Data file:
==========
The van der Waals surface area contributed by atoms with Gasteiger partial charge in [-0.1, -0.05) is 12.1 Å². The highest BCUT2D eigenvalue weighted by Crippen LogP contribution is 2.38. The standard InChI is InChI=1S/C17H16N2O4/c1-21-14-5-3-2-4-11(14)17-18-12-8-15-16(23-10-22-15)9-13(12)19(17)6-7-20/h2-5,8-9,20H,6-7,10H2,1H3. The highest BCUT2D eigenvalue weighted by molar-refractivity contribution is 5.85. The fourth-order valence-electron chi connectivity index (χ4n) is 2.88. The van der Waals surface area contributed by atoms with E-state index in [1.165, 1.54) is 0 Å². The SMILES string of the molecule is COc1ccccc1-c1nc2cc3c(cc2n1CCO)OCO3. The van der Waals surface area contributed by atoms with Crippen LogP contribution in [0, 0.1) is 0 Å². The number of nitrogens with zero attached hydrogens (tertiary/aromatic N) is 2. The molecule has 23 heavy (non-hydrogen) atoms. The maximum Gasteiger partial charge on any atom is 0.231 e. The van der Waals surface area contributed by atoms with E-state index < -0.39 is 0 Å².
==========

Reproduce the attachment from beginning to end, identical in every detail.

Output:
The van der Waals surface area contributed by atoms with Gasteiger partial charge in [-0.1, -0.05) is 12.1 Å². The highest BCUT2D eigenvalue weighted by Crippen LogP contribution is 2.38. The standard InChI is InChI=1S/C17H16N2O4/c1-21-14-5-3-2-4-11(14)17-18-12-8-15-16(23-10-22-15)9-13(12)19(17)6-7-20/h2-5,8-9,20H,6-7,10H2,1H3. The highest BCUT2D eigenvalue weighted by molar-refractivity contribution is 5.85. The fourth-order valence-electron chi connectivity index (χ4n) is 2.88. The van der Waals surface area contributed by atoms with E-state index in [1.165, 1.54) is 0 Å². The SMILES string of the molecule is COc1ccccc1-c1nc2cc3c(cc2n1CCO)OCO3. The van der Waals surface area contributed by atoms with Crippen LogP contribution in [0, 0.1) is 0 Å². The number of nitrogens with zero attached hydrogens (tertiary/aromatic N) is 2. The molecule has 23 heavy (non-hydrogen) atoms. The maximum Gasteiger partial charge on any atom is 0.231 e. The van der Waals surface area contributed by atoms with E-state index < -0.39 is 0 Å².